Latter-day Saint Movie Review: What Families Should Know Before Seeing "Spider-Man: Far From Home"


What's it about?    

F.O.S (Friends of Spider-Man) Unite! Welcome to the post-Avengers Endgame world. After the last two very dramatic Avengers movies, Spider-Man saves the day by giving us an easy, breezy, light, and fun summer popcorn movie. Spider-Man: Far From Home is the final movie in the third phase of the Marvel Cinematic Universe (MCU) and the sequel to the 2017 Spider-Man: Homecoming. You really need to have seen Spider-Man: Homecoming and the last two Avengers movies to truly understand the depth of what’s happening with some of the characters and the timeline. You especially need to be familiar with Marvel Studios’ Avengers: Endgame because there is talk of the “blip” and what happened after “the snap.”

Tom Holland, who plays Spider-Man, recently said that this new movie is a “token of our love” to Robert Downey Jr. and his Iron Man character. Awww.  It really does feel like that. There is a cute and funny “in memoriam ” at the beginning of the movie. 

Peter Parker goes to Europe on a science field trip with some friends from school where he encounters new villains. Stay sticky!

Is it any good? (Rating: A)

In a word, yes!  Marvel has quickly learned that audiences want wonder, action, a flawed hero, heart, and lots of humor. This movie has it all. They have done a fantastic job tying all of their movies together and there are some fun Easter eggs for fans to look for. For example, Peter’s suitcase has the letters “BFP” written on it, referring to his uncle Benjamin Franklin Parker. Check out information on passports, license plates, and quick references to other Marvel characters.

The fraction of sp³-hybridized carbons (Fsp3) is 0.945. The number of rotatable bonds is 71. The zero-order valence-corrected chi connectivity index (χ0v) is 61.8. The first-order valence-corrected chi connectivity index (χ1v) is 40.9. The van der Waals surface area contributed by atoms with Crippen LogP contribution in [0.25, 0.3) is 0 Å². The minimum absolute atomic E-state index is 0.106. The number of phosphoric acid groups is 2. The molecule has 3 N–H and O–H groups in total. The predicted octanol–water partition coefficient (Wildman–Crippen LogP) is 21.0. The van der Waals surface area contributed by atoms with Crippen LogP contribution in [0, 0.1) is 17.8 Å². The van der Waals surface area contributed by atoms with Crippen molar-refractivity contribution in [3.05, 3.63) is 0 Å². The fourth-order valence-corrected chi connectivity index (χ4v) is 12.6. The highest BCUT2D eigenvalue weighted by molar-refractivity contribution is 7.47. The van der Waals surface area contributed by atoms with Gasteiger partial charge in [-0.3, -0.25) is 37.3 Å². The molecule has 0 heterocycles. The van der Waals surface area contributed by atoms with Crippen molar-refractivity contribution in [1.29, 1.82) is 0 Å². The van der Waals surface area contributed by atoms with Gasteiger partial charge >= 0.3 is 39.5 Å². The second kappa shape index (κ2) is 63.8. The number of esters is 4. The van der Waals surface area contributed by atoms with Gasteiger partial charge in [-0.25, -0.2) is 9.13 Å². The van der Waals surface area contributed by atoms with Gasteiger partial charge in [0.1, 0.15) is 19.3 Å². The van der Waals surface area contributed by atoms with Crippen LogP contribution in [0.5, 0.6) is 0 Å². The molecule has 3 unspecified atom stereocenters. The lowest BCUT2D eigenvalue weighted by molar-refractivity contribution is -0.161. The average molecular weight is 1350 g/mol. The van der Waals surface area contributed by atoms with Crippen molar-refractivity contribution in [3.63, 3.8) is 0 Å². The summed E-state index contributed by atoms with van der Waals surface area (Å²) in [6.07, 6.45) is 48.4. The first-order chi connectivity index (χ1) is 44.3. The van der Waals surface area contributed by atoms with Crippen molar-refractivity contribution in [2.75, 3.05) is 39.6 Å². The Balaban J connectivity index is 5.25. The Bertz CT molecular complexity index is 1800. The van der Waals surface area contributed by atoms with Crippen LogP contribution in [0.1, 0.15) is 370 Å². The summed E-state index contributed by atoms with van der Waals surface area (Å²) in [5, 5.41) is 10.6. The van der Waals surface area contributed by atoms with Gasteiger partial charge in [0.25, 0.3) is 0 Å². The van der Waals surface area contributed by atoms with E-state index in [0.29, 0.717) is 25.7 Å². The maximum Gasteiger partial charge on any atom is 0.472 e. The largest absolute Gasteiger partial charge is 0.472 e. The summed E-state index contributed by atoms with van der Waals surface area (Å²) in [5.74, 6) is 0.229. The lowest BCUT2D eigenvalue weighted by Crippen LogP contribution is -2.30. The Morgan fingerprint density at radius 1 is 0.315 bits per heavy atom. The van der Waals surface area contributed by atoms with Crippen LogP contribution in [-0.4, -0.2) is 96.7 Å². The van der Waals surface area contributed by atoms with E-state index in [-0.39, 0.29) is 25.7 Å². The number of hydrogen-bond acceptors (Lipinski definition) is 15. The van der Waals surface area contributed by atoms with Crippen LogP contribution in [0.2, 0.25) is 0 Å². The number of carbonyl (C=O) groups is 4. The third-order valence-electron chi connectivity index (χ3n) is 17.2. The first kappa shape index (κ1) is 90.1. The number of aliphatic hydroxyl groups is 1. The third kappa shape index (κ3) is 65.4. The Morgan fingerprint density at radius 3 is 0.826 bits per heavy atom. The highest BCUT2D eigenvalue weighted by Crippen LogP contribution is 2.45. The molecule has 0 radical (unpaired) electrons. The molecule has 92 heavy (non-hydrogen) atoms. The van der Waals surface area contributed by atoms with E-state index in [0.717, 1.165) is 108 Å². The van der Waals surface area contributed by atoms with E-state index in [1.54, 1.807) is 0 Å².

Tom Holland may be the best Spider-Man yet because Marvel truly embraces Peter Parker’s awkward teenage years and uses his naive enthusiasm to create a film with youthful energy.  Jake Gyllenhaal is awesome too and one of the most talented actors in Hollywood today. Social justice warriors will love the diverse cast, which includes some actors we have seen in previous Marvel movies, such as Zendaya, Jon Favreau, Samuel L. Jackson, Cobie Smulders, Marisa Tomei, as well as some new characters that add a nice touch. Unfortunately, Peter Parker and MJ don’t have a lot of chemistry together, but there are two other budding romances in this movie that are quite entertaining. There’s a fun cameo at the end of the movie that I’m not going to ruin for you, but the audience I watched the movie with cheered the minute his face showed up on the screen.

If you loved Spider-Man: Into The Spider-Verse (it won an Academy Award last year for Best Animated Film), there are scenes in this movie that have a similar comic book, multi-dimensional feel to them. Most of the CGI and action sequences were great, although there are some definite cheesy moments where things like fire and a bus look fake.